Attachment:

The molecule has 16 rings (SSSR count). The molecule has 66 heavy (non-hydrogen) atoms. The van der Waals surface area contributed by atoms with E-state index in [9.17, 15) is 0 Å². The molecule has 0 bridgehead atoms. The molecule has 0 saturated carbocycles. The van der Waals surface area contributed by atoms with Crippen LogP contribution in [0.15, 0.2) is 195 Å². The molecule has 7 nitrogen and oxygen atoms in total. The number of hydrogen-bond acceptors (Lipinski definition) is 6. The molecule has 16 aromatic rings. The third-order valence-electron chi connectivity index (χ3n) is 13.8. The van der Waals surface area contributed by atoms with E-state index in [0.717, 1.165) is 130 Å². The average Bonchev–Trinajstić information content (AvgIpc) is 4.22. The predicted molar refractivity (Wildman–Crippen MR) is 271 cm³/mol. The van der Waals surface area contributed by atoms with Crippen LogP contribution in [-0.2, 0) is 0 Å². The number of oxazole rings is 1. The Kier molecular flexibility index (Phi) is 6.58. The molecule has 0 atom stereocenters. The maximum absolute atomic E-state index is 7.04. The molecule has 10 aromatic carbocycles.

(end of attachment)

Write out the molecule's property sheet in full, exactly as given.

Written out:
The molecule has 16 rings (SSSR count). The molecule has 66 heavy (non-hydrogen) atoms. The van der Waals surface area contributed by atoms with E-state index in [9.17, 15) is 0 Å². The molecule has 0 bridgehead atoms. The molecule has 0 saturated carbocycles. The van der Waals surface area contributed by atoms with Crippen LogP contribution in [0.15, 0.2) is 195 Å². The molecule has 7 nitrogen and oxygen atoms in total. The number of hydrogen-bond acceptors (Lipinski definition) is 6. The molecule has 16 aromatic rings. The third-order valence-electron chi connectivity index (χ3n) is 13.8. The van der Waals surface area contributed by atoms with E-state index in [0.717, 1.165) is 130 Å². The average Bonchev–Trinajstić information content (AvgIpc) is 4.22. The predicted molar refractivity (Wildman–Crippen MR) is 271 cm³/mol. The van der Waals surface area contributed by atoms with Crippen LogP contribution in [-0.2, 0) is 0 Å². The number of oxazole rings is 1. The Kier molecular flexibility index (Phi) is 6.58. The molecule has 0 atom stereocenters. The maximum absolute atomic E-state index is 7.04. The molecule has 10 aromatic carbocycles.